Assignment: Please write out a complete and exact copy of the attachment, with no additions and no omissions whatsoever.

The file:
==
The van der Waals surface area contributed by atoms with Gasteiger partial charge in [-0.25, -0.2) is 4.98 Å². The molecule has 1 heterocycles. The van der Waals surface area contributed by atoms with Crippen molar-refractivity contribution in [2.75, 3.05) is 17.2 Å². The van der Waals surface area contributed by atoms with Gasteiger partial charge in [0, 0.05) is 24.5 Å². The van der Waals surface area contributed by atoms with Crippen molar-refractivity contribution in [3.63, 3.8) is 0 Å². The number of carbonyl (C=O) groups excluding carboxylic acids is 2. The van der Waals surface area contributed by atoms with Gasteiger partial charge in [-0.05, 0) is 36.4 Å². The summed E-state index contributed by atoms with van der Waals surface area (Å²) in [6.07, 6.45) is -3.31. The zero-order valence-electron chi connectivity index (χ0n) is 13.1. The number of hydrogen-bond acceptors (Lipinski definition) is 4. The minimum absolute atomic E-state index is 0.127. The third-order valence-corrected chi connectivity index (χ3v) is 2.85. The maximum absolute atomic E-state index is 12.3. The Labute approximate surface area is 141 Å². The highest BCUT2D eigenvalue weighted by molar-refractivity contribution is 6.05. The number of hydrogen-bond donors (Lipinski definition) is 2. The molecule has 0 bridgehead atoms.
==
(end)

The van der Waals surface area contributed by atoms with Gasteiger partial charge in [-0.25, -0.2) is 4.98 Å². The molecule has 1 heterocycles. The van der Waals surface area contributed by atoms with Crippen molar-refractivity contribution in [2.75, 3.05) is 17.2 Å². The van der Waals surface area contributed by atoms with Gasteiger partial charge in [0, 0.05) is 24.5 Å². The van der Waals surface area contributed by atoms with Crippen molar-refractivity contribution in [3.63, 3.8) is 0 Å². The number of carbonyl (C=O) groups excluding carboxylic acids is 2. The van der Waals surface area contributed by atoms with Gasteiger partial charge in [-0.05, 0) is 36.4 Å². The summed E-state index contributed by atoms with van der Waals surface area (Å²) in [6.07, 6.45) is -3.31. The zero-order valence-electron chi connectivity index (χ0n) is 13.1. The number of hydrogen-bond acceptors (Lipinski definition) is 4. The minimum absolute atomic E-state index is 0.127. The third-order valence-corrected chi connectivity index (χ3v) is 2.85. The maximum absolute atomic E-state index is 12.3. The Labute approximate surface area is 141 Å². The highest BCUT2D eigenvalue weighted by molar-refractivity contribution is 6.05. The number of hydrogen-bond donors (Lipinski definition) is 2. The molecule has 0 bridgehead atoms.